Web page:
What Is At the End Of My Infertility Journey?

I am terrified.

I am terrified that I am in perimenopause.

I am terrified that I will never have a baby with my own eggs.

I am terrified that if use a donor egg, I will always feel like I missed out.

This terror is cold and hard, like an enormous metal sphere, sinking deep below my diaphragm.  When I feel it, it isn’t like panic, it is total and absolute despair. My brain has this mechanism, though, and this is relatively new, because when I was younger I actually would relive deeply painful childhood events in my mind several times a day the way some with PTSD might do, so this is a newer thing my brain does now where it just changes topic quickly. And the scary thoughts come back to nag and then I’m suddenly planning my pregnancy announcement, or my nursery, or my gender reveal.

Dr. M assured me that just because I have diminished ovarian reserve, and just because I have the genetic variant for premature ovarian failure, does not mean I am going through menopause anytime soon. But I have possibly been having hot flashes for years. See, I don’t know if I am because when menopausal women have described them to me, like my step-mother, I’ve thought to myself, well I must not be having those since I’m so young but I can’t imagine feeling any hotter than I do when I get really hot sometimes. Because I do get really hot sometimes, and when I ask everyone else around me if they’re hot, they say no, and I feel like the heat has gotten under my skin. My heart doesn’t race and my face doesn’t flush, however, which is what the internet says a hot flash feels like, so I’m not sure. But my arm and chest and face feel like they’re on fire. Also, I definitely get night sweats. I haven’t gotten them in a while but I’ve had bouts of them and I just figured they were normal. Because no one ever tested my hormones before. No one ever told me I had the eggs of a woman who is forty years old, before.

Now for the second cycle in a row, I’m pretty sure I haven’t ovulated. I went from being clockwork normal to having 35 day anovulatory cycles literally the month I find out I have severely diminished ovarian reserve. Of course, last cycle was following a chemical pregnancy, so maybe that was normal, and maybe I’m wrong about this cycle, but when I talked to Dr. M on the phone, she said, “Sometimes as we get older our cycles change and this just might be a normal thing.” I’m 34 years old! I’m not older, yet.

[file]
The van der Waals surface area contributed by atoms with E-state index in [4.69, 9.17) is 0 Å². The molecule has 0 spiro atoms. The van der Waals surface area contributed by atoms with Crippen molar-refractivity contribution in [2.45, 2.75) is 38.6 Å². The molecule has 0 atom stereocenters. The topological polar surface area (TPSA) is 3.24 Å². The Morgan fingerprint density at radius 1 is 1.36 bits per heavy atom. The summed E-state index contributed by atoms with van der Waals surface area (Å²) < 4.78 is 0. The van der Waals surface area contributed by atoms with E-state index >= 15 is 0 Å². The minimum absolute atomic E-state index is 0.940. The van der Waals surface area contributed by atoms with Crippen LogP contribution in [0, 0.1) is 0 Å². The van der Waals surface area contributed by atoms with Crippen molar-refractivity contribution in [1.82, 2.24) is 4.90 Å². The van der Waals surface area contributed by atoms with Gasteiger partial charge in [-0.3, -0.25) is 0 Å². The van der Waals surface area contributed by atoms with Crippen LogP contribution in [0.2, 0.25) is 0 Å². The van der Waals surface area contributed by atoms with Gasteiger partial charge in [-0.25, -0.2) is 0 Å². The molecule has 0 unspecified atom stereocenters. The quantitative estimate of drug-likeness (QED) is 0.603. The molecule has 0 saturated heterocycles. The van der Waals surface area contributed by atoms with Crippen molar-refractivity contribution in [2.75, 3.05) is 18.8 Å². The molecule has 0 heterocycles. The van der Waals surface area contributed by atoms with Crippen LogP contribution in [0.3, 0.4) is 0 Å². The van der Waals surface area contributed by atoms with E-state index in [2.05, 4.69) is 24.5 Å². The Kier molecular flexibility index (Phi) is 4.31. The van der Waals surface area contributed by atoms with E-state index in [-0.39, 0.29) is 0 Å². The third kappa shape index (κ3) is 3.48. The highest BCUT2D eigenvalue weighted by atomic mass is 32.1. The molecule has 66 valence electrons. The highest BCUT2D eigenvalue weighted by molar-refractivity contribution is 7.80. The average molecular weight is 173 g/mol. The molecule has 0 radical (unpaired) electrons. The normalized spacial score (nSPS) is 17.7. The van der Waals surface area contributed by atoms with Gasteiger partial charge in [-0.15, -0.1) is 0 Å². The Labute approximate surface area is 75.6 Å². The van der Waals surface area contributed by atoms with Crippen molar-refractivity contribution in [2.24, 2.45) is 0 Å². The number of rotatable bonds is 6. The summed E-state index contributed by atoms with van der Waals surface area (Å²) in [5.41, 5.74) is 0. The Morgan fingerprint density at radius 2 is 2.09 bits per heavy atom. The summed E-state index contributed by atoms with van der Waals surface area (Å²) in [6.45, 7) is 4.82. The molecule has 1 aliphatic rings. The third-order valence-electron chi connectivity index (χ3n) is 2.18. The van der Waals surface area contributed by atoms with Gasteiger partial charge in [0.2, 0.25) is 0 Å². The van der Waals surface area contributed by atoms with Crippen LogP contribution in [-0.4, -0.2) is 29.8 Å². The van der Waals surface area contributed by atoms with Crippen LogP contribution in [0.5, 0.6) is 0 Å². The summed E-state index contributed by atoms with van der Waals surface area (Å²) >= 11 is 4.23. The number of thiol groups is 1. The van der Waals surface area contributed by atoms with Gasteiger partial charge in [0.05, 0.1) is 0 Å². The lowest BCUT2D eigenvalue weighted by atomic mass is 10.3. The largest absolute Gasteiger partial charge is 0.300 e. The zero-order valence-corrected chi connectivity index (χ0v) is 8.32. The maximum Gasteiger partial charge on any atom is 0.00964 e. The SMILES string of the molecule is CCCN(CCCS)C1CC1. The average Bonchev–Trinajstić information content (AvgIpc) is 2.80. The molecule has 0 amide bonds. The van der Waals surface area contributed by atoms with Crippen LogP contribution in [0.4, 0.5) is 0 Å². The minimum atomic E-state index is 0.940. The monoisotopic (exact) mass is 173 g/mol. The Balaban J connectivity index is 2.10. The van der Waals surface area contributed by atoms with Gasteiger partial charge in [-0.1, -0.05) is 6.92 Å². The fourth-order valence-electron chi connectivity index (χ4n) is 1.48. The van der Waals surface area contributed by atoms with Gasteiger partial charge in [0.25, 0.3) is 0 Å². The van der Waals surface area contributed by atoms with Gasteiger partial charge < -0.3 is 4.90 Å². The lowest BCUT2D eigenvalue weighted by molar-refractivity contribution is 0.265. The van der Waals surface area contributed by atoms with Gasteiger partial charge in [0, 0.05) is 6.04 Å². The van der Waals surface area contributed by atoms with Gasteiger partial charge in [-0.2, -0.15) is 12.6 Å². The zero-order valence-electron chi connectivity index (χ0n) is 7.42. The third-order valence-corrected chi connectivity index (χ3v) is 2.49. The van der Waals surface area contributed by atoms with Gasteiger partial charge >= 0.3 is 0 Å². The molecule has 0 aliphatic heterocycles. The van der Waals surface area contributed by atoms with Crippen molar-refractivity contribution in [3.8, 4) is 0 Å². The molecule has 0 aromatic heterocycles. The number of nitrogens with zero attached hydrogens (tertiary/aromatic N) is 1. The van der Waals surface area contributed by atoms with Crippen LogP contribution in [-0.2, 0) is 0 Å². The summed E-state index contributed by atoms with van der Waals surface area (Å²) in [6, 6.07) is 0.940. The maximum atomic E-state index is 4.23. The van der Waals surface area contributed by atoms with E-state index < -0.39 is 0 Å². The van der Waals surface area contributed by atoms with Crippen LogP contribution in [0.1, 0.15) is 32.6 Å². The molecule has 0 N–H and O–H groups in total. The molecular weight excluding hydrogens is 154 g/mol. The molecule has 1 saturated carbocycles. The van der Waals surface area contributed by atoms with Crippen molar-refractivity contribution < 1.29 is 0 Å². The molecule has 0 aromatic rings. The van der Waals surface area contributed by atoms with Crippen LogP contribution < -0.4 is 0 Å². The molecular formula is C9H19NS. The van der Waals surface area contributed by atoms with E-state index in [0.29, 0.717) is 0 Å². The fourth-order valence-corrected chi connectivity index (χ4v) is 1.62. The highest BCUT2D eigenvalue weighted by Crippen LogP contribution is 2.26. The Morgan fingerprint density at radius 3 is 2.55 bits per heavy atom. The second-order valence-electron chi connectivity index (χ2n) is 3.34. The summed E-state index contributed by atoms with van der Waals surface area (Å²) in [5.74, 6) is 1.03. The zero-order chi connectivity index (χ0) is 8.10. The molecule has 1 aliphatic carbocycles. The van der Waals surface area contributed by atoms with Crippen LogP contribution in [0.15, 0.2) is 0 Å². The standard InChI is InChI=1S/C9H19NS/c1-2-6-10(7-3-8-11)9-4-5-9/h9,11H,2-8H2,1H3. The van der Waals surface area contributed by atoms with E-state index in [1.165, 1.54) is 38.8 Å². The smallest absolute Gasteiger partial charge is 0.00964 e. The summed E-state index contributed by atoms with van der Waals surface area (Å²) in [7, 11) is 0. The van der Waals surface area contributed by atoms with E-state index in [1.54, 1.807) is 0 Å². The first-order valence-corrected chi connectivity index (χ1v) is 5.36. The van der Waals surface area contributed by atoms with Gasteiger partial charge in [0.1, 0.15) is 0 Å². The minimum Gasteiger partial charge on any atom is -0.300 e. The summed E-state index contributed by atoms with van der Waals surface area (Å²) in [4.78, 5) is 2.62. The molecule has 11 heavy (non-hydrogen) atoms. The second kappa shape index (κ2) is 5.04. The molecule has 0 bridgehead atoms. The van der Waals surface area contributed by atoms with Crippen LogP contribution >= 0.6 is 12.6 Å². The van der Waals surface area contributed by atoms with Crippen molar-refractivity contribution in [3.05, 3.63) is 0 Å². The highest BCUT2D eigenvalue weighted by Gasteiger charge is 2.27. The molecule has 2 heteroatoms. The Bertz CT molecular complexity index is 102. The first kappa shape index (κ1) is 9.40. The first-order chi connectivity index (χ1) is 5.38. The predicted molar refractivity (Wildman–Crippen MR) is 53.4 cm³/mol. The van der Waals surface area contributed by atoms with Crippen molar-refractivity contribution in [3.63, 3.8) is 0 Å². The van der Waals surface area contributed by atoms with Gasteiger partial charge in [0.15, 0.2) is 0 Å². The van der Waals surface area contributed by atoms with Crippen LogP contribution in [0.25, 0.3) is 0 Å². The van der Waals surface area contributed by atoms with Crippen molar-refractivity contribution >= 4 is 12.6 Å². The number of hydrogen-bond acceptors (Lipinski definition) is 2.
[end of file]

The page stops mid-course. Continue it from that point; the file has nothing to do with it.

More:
Families are made in different kinds of ways, yes, okay. That doesn’t help me let go of my own genetics. It’s not like I’ve got great genes or anything, and there’s plenty of commenters on every article about IVF out there that would call me a selfish egomaniac for wanting to reproduce my genes, but I can’t help it. I’ve spent years thinking about what if my daughter looks like me, or my grandmother, and wouldn’t that be so wonderful to see, to look at the face of a person who is related to both me and my husband. And at family gatherings when people inevitably pick apart children’s features, no one would say, “Where does she get her nose?” or “Did she get that from her father’s side or the egg donor’s side?”

Here I am, weeks away from an IUI I do not believe will work, followed by round of IVF I’m not even sure will make it to the egg retrieval stage, and I’m planning a pregnancy announcement. That’s because I can’t even swallow the cold sinking fear that I will end up using donor eggs. I know that if I have to, I will come to terms with and make peace with that (as will my husband) but it doesn’t make the fear I feel right now go away.

I went to a university I didn’t particularly want to attend. When I bought my car, I didn’t buy the car I really wanted, which we could afford, because we didn’t want to waste the money. I didn’t even buy the vacuum cleaner I actually wanted. We didn’t go on the honeymoon I wanted, or my consolation choice, and I’m not even sure why. We didn’t buy our dream house because we wanted to live in the part of town with the best schools. When I think about using donor eggs, which is really close to what I really want the most in the world, but is not actually what I want, I think, are you kidding me? As though life were a series of balancing choices in which I have given up so much so I deserve to have a baby with my own eggs, as though any of this is based on rhyme or reason or who deserves what. I’ve never thought that life was inherently fair, but here I am, wondering why my life can’t be fair this once. Wondering why I have been handed one of the worst infertility diagnoses right at the tail end of my own fertility.

This terror has informed my entire life since January. No caffeine or alcohol, no carbs except what occurs in fruits, vegetables, or legumes, no added sugar, almost no dairy, regular sleep schedule, daily wheatgrass smoothies with royal jelly and acai berries, pills and supplements adding up to 22 pills a day including my Chinese herbs, plus acupuncture weekly, castor oil packs, fertility massage with fertility oils, guided fertility meditation.

I have one family member I have been speaking to about any of this, and I recently told her, “I feel like one of those people who go crazy trying to cure their own cancer.”

She said, “They do it all the time though, they cure their own cancer.”

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